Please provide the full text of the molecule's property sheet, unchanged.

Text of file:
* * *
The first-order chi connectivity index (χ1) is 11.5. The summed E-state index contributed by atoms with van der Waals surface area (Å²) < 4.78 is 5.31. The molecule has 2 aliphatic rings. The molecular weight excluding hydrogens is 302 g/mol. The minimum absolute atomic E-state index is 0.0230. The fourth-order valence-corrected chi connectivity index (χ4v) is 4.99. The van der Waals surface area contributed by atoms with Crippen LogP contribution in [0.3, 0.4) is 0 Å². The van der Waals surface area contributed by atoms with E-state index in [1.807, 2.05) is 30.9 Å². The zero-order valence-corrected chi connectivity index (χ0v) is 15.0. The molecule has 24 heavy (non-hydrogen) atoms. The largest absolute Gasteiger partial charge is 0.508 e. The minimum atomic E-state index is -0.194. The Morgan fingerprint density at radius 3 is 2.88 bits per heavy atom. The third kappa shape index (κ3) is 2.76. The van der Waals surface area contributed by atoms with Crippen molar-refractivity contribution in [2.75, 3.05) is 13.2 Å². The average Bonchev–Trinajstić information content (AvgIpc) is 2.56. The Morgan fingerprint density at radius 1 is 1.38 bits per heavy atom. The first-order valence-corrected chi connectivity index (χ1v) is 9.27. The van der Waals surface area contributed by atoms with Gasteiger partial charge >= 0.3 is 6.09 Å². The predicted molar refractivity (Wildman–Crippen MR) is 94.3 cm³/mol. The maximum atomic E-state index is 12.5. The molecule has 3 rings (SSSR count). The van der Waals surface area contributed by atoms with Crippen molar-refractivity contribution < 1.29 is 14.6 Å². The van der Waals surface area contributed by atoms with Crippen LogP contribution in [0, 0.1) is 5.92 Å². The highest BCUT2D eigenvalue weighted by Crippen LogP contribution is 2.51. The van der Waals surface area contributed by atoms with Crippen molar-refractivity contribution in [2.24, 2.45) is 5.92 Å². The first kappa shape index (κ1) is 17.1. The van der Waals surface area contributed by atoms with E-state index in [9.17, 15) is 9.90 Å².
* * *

The first-order chi connectivity index (χ1) is 11.5. The summed E-state index contributed by atoms with van der Waals surface area (Å²) < 4.78 is 5.31. The molecule has 2 aliphatic rings. The molecular weight excluding hydrogens is 302 g/mol. The minimum absolute atomic E-state index is 0.0230. The fourth-order valence-corrected chi connectivity index (χ4v) is 4.99. The van der Waals surface area contributed by atoms with Crippen LogP contribution in [0.3, 0.4) is 0 Å². The van der Waals surface area contributed by atoms with E-state index in [1.807, 2.05) is 30.9 Å². The zero-order valence-corrected chi connectivity index (χ0v) is 15.0. The molecule has 24 heavy (non-hydrogen) atoms. The largest absolute Gasteiger partial charge is 0.508 e. The minimum atomic E-state index is -0.194. The Morgan fingerprint density at radius 3 is 2.88 bits per heavy atom. The third kappa shape index (κ3) is 2.76. The van der Waals surface area contributed by atoms with Crippen molar-refractivity contribution in [2.75, 3.05) is 13.2 Å². The average Bonchev–Trinajstić information content (AvgIpc) is 2.56. The Morgan fingerprint density at radius 1 is 1.38 bits per heavy atom. The first-order valence-corrected chi connectivity index (χ1v) is 9.27. The van der Waals surface area contributed by atoms with Gasteiger partial charge >= 0.3 is 6.09 Å². The predicted molar refractivity (Wildman–Crippen MR) is 94.3 cm³/mol. The maximum atomic E-state index is 12.5. The molecule has 3 rings (SSSR count). The van der Waals surface area contributed by atoms with Crippen molar-refractivity contribution < 1.29 is 14.6 Å². The van der Waals surface area contributed by atoms with Crippen LogP contribution in [0, 0.1) is 5.92 Å². The highest BCUT2D eigenvalue weighted by Crippen LogP contribution is 2.51. The van der Waals surface area contributed by atoms with Crippen molar-refractivity contribution in [2.24, 2.45) is 5.92 Å². The first kappa shape index (κ1) is 17.1. The van der Waals surface area contributed by atoms with E-state index in [9.17, 15) is 9.90 Å².